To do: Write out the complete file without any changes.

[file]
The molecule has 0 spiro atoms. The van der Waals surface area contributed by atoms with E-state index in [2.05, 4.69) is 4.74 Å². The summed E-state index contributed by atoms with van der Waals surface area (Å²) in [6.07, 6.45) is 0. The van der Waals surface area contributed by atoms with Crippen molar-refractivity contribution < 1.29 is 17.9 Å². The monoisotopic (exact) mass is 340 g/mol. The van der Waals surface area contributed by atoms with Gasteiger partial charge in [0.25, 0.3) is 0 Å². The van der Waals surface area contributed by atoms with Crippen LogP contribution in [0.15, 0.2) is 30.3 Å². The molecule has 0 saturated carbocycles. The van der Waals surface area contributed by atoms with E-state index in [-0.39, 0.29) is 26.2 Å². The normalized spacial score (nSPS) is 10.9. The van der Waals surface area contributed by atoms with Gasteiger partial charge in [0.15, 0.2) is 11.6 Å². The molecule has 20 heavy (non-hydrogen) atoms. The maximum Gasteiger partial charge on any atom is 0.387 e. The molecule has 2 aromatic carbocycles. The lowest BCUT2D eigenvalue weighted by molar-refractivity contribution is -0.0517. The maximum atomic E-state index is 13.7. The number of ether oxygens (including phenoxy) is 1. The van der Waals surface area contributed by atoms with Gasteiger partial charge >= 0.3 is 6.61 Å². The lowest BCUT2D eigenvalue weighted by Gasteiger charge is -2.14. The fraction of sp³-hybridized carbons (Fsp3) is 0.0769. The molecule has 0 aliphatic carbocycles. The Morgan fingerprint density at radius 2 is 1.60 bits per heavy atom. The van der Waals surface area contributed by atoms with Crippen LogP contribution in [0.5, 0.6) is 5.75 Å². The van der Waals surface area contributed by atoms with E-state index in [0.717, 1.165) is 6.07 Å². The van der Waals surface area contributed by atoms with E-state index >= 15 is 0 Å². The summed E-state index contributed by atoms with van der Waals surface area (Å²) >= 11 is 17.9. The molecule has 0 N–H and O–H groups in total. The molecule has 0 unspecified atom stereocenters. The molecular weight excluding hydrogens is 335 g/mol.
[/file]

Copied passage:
The molecule has 0 spiro atoms. The van der Waals surface area contributed by atoms with E-state index in [2.05, 4.69) is 4.74 Å². The summed E-state index contributed by atoms with van der Waals surface area (Å²) in [6.07, 6.45) is 0. The van der Waals surface area contributed by atoms with Crippen molar-refractivity contribution < 1.29 is 17.9 Å². The monoisotopic (exact) mass is 340 g/mol. The van der Waals surface area contributed by atoms with Gasteiger partial charge in [0.25, 0.3) is 0 Å². The van der Waals surface area contributed by atoms with Crippen LogP contribution in [0.15, 0.2) is 30.3 Å². The molecule has 0 saturated carbocycles. The van der Waals surface area contributed by atoms with E-state index in [-0.39, 0.29) is 26.2 Å². The normalized spacial score (nSPS) is 10.9. The van der Waals surface area contributed by atoms with Gasteiger partial charge in [0.15, 0.2) is 11.6 Å². The molecule has 20 heavy (non-hydrogen) atoms. The maximum Gasteiger partial charge on any atom is 0.387 e. The molecule has 2 aromatic carbocycles. The lowest BCUT2D eigenvalue weighted by molar-refractivity contribution is -0.0517. The maximum atomic E-state index is 13.7. The number of ether oxygens (including phenoxy) is 1. The van der Waals surface area contributed by atoms with Gasteiger partial charge >= 0.3 is 6.61 Å². The lowest BCUT2D eigenvalue weighted by Gasteiger charge is -2.14. The fraction of sp³-hybridized carbons (Fsp3) is 0.0769. The molecule has 0 aliphatic carbocycles. The Morgan fingerprint density at radius 2 is 1.60 bits per heavy atom. The van der Waals surface area contributed by atoms with Crippen LogP contribution in [0.5, 0.6) is 5.75 Å². The van der Waals surface area contributed by atoms with E-state index in [0.717, 1.165) is 6.07 Å². The van der Waals surface area contributed by atoms with E-state index >= 15 is 0 Å². The summed E-state index contributed by atoms with van der Waals surface area (Å²) >= 11 is 17.9. The molecule has 0 N–H and O–H groups in total. The molecule has 0 unspecified atom stereocenters. The molecular weight excluding hydrogens is 335 g/mol.